One of the most common questions floating around in the whisky education ether is “What is single malt whisky?”
The term “single malt” often seems to impress many whisky novices, though single malts, like any other whisky, can run the gamut from mind-blowingly tasty to mind-blowingly nasty. While most tend to fall somewhere in between, there is one myth that that should be dispelled at the onset: the term “single malt” has nothing to do with quality.
To uncover its real meaning, the phrase “single malt” should be broken into its two component words and analyzed from there. “Single” refers to the distillery at which the whisky was produced – it is made at a single distillery. This means that it will likely represent the house style of that particular establishment. “Malt,” on the other hand, refers to the grain that’s used to make the whisky – the whisky was made only from malted grain. Thus, “single malt” means the whisky was made at a single distillery, using malted grain as its only grain ingredient.
You can have single malt Scotch whisky, single malt Irish whiskey, and even single malt American whiskey, the country of origin does not matter, as long as it is only made at one distillery and only from malted grain. It should also be noted that, in the vast majority of cases, the malted grain in whisky is malted barley.
Contrary to the term “single malt,” the word “blended” often makes both whisky novices and connoisseurs turn up their noses like a princess at a landfill. Outside of snobbery, there is no good reason for it – blends can be just as ethereal as single malts, if not more so.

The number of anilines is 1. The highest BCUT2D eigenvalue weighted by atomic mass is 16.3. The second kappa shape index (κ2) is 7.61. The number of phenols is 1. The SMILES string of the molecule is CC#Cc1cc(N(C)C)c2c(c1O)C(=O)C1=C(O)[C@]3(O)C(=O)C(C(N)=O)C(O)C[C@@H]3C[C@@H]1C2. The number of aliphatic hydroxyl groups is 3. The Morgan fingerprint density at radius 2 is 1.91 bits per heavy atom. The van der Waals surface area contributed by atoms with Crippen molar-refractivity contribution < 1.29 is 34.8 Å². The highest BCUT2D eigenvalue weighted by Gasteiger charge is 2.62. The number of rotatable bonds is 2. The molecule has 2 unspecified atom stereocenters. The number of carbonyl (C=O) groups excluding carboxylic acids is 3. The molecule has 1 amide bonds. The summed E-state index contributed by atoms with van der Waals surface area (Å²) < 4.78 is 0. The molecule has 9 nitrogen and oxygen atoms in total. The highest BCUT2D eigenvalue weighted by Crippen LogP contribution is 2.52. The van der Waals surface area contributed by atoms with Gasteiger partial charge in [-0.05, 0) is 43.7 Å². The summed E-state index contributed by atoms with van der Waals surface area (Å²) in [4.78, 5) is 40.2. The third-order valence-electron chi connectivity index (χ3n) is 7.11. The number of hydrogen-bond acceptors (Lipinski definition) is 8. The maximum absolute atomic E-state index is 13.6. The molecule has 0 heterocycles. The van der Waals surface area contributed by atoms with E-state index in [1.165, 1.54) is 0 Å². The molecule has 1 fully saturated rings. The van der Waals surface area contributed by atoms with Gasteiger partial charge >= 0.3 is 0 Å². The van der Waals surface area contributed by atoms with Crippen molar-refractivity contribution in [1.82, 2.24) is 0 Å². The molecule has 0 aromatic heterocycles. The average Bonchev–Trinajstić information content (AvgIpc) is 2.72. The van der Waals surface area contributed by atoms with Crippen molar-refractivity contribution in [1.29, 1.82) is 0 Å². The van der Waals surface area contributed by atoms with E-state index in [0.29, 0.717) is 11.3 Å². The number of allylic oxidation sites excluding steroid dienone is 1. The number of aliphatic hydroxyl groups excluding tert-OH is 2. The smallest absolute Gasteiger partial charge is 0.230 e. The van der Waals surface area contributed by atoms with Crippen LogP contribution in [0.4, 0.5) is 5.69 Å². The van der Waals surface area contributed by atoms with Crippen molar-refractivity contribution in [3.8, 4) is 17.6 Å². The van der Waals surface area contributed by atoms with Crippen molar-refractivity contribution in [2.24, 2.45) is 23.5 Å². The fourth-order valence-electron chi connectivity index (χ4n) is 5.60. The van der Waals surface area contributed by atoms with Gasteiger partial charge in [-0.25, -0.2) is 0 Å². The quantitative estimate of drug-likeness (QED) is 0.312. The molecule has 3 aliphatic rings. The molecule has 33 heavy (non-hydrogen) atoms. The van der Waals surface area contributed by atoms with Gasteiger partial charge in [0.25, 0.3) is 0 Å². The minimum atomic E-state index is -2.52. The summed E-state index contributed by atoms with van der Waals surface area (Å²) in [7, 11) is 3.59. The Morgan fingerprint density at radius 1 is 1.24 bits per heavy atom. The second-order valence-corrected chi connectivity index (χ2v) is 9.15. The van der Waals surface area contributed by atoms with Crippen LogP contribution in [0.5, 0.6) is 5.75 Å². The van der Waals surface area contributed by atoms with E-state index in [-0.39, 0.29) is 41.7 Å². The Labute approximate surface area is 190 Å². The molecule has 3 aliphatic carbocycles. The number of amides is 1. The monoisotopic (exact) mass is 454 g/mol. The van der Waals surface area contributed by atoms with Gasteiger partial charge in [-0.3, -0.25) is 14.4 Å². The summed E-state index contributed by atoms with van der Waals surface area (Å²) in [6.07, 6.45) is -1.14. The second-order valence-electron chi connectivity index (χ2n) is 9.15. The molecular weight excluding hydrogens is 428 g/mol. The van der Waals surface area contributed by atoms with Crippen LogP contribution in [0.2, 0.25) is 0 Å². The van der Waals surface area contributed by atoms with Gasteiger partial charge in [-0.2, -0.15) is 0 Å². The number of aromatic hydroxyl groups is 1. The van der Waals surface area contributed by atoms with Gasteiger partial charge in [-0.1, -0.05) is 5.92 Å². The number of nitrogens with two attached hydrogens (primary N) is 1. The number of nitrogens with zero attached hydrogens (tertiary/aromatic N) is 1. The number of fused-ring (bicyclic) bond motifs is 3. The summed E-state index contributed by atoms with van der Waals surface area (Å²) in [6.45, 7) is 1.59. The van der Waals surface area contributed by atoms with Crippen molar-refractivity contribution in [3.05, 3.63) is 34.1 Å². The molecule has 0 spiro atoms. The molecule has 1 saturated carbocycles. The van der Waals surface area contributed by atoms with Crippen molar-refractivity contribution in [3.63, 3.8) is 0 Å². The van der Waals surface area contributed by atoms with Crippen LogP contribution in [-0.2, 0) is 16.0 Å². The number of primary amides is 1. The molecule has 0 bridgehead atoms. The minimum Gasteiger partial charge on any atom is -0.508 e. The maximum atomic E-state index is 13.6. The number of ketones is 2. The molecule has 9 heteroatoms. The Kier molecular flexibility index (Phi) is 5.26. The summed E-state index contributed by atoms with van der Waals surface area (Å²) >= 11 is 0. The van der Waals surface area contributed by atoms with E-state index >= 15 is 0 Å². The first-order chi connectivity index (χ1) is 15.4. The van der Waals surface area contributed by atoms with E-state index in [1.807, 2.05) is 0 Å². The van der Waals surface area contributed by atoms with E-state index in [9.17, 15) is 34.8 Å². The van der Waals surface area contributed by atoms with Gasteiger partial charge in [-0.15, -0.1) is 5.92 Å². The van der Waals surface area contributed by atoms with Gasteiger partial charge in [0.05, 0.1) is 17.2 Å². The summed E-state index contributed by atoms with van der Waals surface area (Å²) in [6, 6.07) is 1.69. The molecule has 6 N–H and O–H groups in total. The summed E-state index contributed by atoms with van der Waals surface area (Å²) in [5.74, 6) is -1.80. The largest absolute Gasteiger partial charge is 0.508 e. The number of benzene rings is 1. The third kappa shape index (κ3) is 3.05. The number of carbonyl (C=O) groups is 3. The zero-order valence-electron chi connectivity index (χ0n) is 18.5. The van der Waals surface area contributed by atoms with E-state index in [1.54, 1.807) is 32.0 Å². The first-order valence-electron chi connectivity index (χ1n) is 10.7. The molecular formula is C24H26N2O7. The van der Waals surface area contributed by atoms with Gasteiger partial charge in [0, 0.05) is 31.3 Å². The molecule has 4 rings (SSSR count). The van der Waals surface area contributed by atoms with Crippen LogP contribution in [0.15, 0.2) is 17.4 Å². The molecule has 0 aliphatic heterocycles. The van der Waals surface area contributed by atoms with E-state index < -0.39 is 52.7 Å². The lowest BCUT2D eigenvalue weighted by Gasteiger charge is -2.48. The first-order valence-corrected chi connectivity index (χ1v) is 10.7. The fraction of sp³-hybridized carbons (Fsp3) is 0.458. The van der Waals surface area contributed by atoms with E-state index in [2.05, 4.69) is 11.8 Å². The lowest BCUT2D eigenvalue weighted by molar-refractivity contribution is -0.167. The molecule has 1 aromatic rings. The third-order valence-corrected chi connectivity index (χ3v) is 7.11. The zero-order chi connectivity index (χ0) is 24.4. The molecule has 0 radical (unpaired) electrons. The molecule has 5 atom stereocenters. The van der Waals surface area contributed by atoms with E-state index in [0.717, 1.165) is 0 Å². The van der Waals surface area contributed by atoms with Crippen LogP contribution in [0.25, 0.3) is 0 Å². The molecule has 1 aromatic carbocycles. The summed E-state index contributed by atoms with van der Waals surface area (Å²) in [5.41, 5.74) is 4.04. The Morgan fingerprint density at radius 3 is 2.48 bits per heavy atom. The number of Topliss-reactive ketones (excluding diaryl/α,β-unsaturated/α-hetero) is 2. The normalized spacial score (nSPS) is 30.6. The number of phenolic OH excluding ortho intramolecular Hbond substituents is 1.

A blended whisky is a mix of single malt whiskies and grain whiskies (non-malt whiskies), made according to the specifications of the blender. What this means is that if a single malt has some solid qualities in one flavor area but is lacking in another, it can be blended with another to fill in the gap. Blending allows for many positive possibilities. Whiskies can be added to a blend to make it smoother. Still others can be added to give it a beautiful finish. Blending is an art, and when you taste a phenomenal blended whisky, you will understand why it is done.
At the end of the day, the whisky you choose should be based on what you prefer. A great blend is like a world-class orchestra with all instruments perfectly balanced, while an outstanding single malt is akin to a solo by your favorite musician. You just have to decide which concert to attend.
Categories: Wine & Spirits